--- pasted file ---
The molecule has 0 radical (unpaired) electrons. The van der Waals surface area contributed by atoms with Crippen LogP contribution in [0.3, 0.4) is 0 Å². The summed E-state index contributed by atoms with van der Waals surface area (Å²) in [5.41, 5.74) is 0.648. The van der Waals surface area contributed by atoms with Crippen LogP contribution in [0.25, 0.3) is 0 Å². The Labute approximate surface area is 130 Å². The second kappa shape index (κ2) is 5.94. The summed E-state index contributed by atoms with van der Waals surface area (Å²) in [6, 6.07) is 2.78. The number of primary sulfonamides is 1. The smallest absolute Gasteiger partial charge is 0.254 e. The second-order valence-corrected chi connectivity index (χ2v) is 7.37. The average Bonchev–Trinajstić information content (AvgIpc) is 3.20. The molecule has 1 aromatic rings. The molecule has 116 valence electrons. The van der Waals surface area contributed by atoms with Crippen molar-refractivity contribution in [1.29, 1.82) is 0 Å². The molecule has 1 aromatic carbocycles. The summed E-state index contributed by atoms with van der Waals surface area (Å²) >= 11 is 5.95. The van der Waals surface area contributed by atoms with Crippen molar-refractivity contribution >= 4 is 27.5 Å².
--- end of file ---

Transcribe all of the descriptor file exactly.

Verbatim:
The molecule has 0 radical (unpaired) electrons. The van der Waals surface area contributed by atoms with Crippen LogP contribution in [0.3, 0.4) is 0 Å². The summed E-state index contributed by atoms with van der Waals surface area (Å²) in [5.41, 5.74) is 0.648. The van der Waals surface area contributed by atoms with Crippen LogP contribution in [0.25, 0.3) is 0 Å². The Labute approximate surface area is 130 Å². The second kappa shape index (κ2) is 5.94. The summed E-state index contributed by atoms with van der Waals surface area (Å²) in [6, 6.07) is 2.78. The number of primary sulfonamides is 1. The smallest absolute Gasteiger partial charge is 0.254 e. The second-order valence-corrected chi connectivity index (χ2v) is 7.37. The average Bonchev–Trinajstić information content (AvgIpc) is 3.20. The molecule has 1 aromatic rings. The molecule has 116 valence electrons. The van der Waals surface area contributed by atoms with Crippen molar-refractivity contribution in [1.29, 1.82) is 0 Å². The molecule has 1 aromatic carbocycles. The summed E-state index contributed by atoms with van der Waals surface area (Å²) >= 11 is 5.95. The van der Waals surface area contributed by atoms with Crippen molar-refractivity contribution >= 4 is 27.5 Å².